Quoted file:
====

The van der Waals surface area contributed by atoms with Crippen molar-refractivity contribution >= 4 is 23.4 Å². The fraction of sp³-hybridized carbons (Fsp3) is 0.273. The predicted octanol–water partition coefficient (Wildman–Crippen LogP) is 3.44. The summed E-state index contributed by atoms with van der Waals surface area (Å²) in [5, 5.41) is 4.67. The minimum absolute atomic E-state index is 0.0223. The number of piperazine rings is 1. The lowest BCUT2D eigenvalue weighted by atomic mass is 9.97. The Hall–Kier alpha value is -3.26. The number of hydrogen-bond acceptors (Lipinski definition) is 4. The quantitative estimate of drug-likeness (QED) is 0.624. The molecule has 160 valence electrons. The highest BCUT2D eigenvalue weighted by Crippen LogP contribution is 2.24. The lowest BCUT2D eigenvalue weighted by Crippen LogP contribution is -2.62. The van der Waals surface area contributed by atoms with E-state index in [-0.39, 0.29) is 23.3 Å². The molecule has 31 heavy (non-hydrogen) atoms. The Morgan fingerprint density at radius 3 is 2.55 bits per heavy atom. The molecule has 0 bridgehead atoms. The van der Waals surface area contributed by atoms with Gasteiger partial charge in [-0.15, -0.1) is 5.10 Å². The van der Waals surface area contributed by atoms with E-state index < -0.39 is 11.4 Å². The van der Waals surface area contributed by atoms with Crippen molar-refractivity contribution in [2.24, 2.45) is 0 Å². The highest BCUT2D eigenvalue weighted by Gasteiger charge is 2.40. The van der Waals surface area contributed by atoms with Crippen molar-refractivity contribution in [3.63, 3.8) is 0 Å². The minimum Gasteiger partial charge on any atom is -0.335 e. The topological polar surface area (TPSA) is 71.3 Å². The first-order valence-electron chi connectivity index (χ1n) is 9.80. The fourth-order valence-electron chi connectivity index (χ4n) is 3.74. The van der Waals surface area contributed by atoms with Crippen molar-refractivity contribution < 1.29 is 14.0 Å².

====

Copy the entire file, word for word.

The van der Waals surface area contributed by atoms with Crippen molar-refractivity contribution >= 4 is 23.4 Å². The fraction of sp³-hybridized carbons (Fsp3) is 0.273. The predicted octanol–water partition coefficient (Wildman–Crippen LogP) is 3.44. The summed E-state index contributed by atoms with van der Waals surface area (Å²) in [5, 5.41) is 4.67. The minimum absolute atomic E-state index is 0.0223. The number of piperazine rings is 1. The lowest BCUT2D eigenvalue weighted by atomic mass is 9.97. The Hall–Kier alpha value is -3.26. The number of hydrogen-bond acceptors (Lipinski definition) is 4. The quantitative estimate of drug-likeness (QED) is 0.624. The molecule has 160 valence electrons. The highest BCUT2D eigenvalue weighted by Crippen LogP contribution is 2.24. The lowest BCUT2D eigenvalue weighted by Crippen LogP contribution is -2.62. The van der Waals surface area contributed by atoms with E-state index in [-0.39, 0.29) is 23.3 Å². The molecule has 31 heavy (non-hydrogen) atoms. The Morgan fingerprint density at radius 3 is 2.55 bits per heavy atom. The molecule has 0 bridgehead atoms. The van der Waals surface area contributed by atoms with Gasteiger partial charge in [-0.15, -0.1) is 5.10 Å². The van der Waals surface area contributed by atoms with E-state index < -0.39 is 11.4 Å². The van der Waals surface area contributed by atoms with Crippen molar-refractivity contribution in [2.24, 2.45) is 0 Å². The highest BCUT2D eigenvalue weighted by Gasteiger charge is 2.40. The van der Waals surface area contributed by atoms with Crippen molar-refractivity contribution in [3.63, 3.8) is 0 Å². The minimum Gasteiger partial charge on any atom is -0.335 e. The topological polar surface area (TPSA) is 71.3 Å². The first-order valence-electron chi connectivity index (χ1n) is 9.80. The fourth-order valence-electron chi connectivity index (χ4n) is 3.74. The van der Waals surface area contributed by atoms with Crippen molar-refractivity contribution < 1.29 is 14.0 Å².